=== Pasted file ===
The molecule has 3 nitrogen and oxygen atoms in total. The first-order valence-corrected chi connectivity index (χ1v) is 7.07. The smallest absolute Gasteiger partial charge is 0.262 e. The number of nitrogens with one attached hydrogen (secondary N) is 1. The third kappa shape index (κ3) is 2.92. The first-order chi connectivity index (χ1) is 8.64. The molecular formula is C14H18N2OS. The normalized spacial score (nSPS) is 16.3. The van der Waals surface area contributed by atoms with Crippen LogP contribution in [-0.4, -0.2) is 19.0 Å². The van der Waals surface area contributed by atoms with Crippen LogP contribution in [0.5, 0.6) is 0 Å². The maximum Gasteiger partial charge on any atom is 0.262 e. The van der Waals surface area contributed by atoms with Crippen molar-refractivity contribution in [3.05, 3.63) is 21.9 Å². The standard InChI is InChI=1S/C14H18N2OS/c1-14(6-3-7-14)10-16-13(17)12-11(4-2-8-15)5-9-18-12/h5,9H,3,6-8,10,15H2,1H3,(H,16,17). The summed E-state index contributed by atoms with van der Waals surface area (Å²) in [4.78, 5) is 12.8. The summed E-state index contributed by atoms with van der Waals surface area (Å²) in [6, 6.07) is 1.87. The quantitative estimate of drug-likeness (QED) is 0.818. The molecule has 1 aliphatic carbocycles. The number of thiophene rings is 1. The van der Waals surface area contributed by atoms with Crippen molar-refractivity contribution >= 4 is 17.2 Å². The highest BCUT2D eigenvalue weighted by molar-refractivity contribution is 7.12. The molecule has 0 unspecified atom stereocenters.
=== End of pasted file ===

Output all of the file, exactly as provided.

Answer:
The molecule has 3 nitrogen and oxygen atoms in total. The first-order valence-corrected chi connectivity index (χ1v) is 7.07. The smallest absolute Gasteiger partial charge is 0.262 e. The number of nitrogens with one attached hydrogen (secondary N) is 1. The third kappa shape index (κ3) is 2.92. The first-order chi connectivity index (χ1) is 8.64. The molecular formula is C14H18N2OS. The normalized spacial score (nSPS) is 16.3. The van der Waals surface area contributed by atoms with Crippen LogP contribution in [-0.4, -0.2) is 19.0 Å². The van der Waals surface area contributed by atoms with Crippen LogP contribution in [0.5, 0.6) is 0 Å². The maximum Gasteiger partial charge on any atom is 0.262 e. The van der Waals surface area contributed by atoms with Crippen molar-refractivity contribution in [3.05, 3.63) is 21.9 Å². The standard InChI is InChI=1S/C14H18N2OS/c1-14(6-3-7-14)10-16-13(17)12-11(4-2-8-15)5-9-18-12/h5,9H,3,6-8,10,15H2,1H3,(H,16,17). The summed E-state index contributed by atoms with van der Waals surface area (Å²) in [4.78, 5) is 12.8. The summed E-state index contributed by atoms with van der Waals surface area (Å²) in [6, 6.07) is 1.87. The quantitative estimate of drug-likeness (QED) is 0.818. The molecule has 1 aliphatic carbocycles. The number of thiophene rings is 1. The van der Waals surface area contributed by atoms with Crippen molar-refractivity contribution >= 4 is 17.2 Å². The highest BCUT2D eigenvalue weighted by molar-refractivity contribution is 7.12. The molecule has 0 unspecified atom stereocenters.